The Economic Freedom Fighters and Congress of Traditional Leaders of SA (Contralesa) have joined forces in the heated debate around land expropriation without compensation in South Africa.
At a joint presser in Braamfontein on Thursday, both organisations committed to work together and host a land summit in the next few months. The presser came after what Contralesa called a “historic meeting” with the EFF leadership earlier on Thursday.
Contralesa said it agrees with the EFF that Section 25 of the Constitution must be amended to allow for expropriation of land without compensation. The traditional leadership group even agreed that the state must be the custodian of the land.
However, its position is that land that is already in the hands of black people, such as tribal land overseen by chiefs and kings, must be treated differently.
Contralesa general secretary Zolani Mkiva said Contralesa backs Zulu King Goodwill Zwelithini’s claim of tribal land that has made up part of the Zululand homeland under apartheid. “The land under administration in the Ingonyama Trust is the land under the administration of black people … it is not stolen land”, he said.
The focus of the discussion about expropriation must be on the 87% of stolen land, he said, referring to a report that 87% of privately-owned land in South Africa is in the hands of white people.
Mkiva said Contralesa asked the EFF to clarify in its position on the role of traditional leaders.
Contralesa sees the EFF as a formidable political force in the country, and that is why will continue to engage with the party, Mkiva said. “We see them as a party that is growing, that is calling the shots in certain instances, and we are forced to engage with them, whether we like it or not,” he said.
President of Contralesa Kgoshi Mokoena said the EFF had never insulted traditional leaders by calling them “village tin-pot dictators”. Former ANC president Kgalema Motlanthe said in parliament that traditional leaders controlled land like “tin-pot dictators” and called for the Ingonyama Trust Act to be repealed in his high-level panel report.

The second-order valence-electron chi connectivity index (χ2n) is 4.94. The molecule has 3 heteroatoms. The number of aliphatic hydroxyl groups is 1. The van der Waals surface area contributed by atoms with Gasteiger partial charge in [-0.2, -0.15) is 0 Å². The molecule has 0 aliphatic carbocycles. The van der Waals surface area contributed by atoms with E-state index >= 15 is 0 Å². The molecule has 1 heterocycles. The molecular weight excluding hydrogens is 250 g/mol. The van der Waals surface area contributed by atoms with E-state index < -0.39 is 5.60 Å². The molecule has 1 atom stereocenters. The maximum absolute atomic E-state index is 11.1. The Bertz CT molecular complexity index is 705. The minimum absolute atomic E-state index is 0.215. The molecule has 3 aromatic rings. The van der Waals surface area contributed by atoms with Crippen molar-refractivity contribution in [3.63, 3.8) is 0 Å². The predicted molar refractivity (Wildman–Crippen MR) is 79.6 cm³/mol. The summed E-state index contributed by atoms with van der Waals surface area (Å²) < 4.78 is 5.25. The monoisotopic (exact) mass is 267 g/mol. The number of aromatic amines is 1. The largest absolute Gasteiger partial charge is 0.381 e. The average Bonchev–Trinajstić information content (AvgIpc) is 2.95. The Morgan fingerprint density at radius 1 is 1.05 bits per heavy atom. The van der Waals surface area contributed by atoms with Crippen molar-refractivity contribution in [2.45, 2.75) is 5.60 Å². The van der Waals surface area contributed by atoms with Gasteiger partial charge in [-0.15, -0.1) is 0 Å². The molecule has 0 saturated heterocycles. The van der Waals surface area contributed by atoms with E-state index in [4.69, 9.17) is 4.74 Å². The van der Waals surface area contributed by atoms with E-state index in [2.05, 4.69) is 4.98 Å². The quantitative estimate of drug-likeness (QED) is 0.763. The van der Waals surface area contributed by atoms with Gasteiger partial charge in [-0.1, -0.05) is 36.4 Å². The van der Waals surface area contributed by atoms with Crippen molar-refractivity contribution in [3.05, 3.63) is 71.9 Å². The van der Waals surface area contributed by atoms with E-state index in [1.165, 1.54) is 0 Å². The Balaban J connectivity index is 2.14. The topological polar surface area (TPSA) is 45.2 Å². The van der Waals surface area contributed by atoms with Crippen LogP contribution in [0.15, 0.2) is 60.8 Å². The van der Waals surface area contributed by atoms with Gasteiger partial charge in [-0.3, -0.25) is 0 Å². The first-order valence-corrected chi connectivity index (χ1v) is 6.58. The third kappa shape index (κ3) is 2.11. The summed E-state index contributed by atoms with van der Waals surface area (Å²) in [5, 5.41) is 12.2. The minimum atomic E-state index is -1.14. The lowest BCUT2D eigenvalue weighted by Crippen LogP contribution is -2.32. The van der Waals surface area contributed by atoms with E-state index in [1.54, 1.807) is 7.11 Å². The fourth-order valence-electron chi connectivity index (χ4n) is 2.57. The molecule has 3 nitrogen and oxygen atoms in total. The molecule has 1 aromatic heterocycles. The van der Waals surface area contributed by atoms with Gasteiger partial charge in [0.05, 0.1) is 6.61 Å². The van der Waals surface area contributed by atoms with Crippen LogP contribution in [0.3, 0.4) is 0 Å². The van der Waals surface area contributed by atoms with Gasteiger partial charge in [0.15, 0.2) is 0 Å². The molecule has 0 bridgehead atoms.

The EFF maintained its position that all land should be expropriated and put under state control. The state will then have the power to lease land to those who wish to use it. It will also have the power to take land away from those misusing it and reassign it where appropriate.
EFF deputy president Floyd Shivambu said the party would be open to considering that the Ingonyama Trust should continue operating as is, as long as it is constitutional.
Julius Malema, Commander-in-Chief of the EFF, also said he would not allow the Ingonyama Trust to be interfered with. King Zwelithini threatened that he would re-establish a sovereign Zulu homeland should government not bow to his concerns about the land.
Malema said the Ingonyama Trust rally that took place on Wednesday should be considered as a response to the robust democratic debate that is taking place in South Africa about the land.
The CIC also asked: “Why must it be a problem when the king speaks?” Malema said he had heard worse sentiments from the land-owning Boers who would would shed blood if their land was threatened. “We have actually heard worse because we have some people threaten to kill us if we touch their land,” he said.
Malema also said he was yet to meet a white person – even a poor white person – who agreed with expropriation without compensation. All white people are concerned that land expropriation without compensation would destroy the economy, he said.
South Africa would not go the Zimbabwe route as far as land expropriation was concerned, Malema said. The land reform process in this country is happening in a consultative, constructive manner.
Both said they will continue to meet with each other and other progressive forces ahead of the 2019 elections.